July 27, 2011 at 10:09 AM | Permalink

  • Peter says:

    I was on the CCSSO visit to Finland and concur 100% with these highlights. The process of change in Finland was about systems change and took well over 15 years of focus and support anchored in agreement on the standards and expectations, as well as a profound belief that Finnish children could learn at high levels , and that current practice was inadequate at scale and therefore reflected a systems problem, not an individual teacher problem. Since 1983 we have been encouraged to “benchmark” best practice, learn from it and adapt it to our context. So many of our international visits reflect strategic thinking and tactical strategies that are the result of research and have been tested and demonstrated to be levers of change and improvement. I hope the Finland learnings get broad review in our search for effective policy levers and that we “adapt” many of their implementation strategies.

    July 28, 2011 at 10:01 AM | Permalink

  • Lois says:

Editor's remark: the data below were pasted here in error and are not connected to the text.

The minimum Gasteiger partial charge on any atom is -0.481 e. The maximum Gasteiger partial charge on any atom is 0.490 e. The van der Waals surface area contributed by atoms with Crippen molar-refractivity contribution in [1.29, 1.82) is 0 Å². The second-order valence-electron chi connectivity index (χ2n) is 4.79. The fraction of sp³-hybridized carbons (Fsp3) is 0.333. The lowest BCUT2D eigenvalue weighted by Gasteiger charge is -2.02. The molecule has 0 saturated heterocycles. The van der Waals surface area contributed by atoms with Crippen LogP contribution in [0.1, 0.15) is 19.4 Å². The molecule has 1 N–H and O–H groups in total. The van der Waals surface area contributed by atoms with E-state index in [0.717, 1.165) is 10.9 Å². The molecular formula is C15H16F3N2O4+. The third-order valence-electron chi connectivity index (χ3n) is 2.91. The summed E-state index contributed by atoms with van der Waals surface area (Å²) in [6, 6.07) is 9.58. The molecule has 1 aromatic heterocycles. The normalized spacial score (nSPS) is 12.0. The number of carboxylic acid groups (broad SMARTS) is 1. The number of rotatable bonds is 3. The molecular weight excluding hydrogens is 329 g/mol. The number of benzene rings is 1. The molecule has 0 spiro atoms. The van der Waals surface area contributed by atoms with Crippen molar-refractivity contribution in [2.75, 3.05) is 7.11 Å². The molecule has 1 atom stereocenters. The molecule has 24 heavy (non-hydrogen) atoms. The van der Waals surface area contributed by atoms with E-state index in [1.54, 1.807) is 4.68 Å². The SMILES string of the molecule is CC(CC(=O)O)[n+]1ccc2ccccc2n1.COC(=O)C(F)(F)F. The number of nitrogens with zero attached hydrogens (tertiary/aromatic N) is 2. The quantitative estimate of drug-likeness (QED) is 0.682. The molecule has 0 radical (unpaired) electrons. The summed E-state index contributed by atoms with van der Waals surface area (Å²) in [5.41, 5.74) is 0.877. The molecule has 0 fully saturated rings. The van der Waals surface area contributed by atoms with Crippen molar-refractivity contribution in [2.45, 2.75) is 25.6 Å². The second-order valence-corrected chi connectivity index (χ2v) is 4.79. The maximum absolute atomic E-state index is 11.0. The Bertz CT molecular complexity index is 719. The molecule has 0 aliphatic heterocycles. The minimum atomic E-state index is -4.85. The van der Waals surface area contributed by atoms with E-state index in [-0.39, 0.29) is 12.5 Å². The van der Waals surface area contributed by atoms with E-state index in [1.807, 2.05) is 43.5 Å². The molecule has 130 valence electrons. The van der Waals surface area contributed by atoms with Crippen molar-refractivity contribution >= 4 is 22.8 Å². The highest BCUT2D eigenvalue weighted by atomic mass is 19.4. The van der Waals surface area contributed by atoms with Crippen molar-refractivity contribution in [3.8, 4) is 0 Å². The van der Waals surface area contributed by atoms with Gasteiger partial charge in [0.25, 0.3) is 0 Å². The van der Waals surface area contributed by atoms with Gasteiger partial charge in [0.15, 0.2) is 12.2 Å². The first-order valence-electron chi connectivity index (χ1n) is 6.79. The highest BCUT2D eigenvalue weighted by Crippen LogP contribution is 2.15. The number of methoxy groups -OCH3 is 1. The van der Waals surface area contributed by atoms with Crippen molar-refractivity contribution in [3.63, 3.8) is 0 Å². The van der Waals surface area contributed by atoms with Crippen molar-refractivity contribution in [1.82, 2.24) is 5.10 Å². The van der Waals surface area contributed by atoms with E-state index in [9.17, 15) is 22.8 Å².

In September 2009, CCSSO hosted a delegation of chiefs in Helsinki, supported by the Pearson Foundation. OECD’s Andreas Schleicher spoke about the success of Finland’s education system. Finnish culture values education as an economic development tool, and values educators as key to the success of the system. They recruit teachers from the “best and brightest,” and have more applicants than spaces for their 5 year preparation program. When teachers complete the program they are considered researchers, who know how to collect data, problem-solve, and collaborate with colleagues to provide the highest quality education for each child. Clear expectations for student learning are the focus of each school, and teachers have the autonomy to determine “how” to meet student needs within the collaborative cultures in schools. It was a pleasure to visit Finland and learn that they don’t see what they do as extraordinary, but rather as key to preparing their citizens for success in the global community.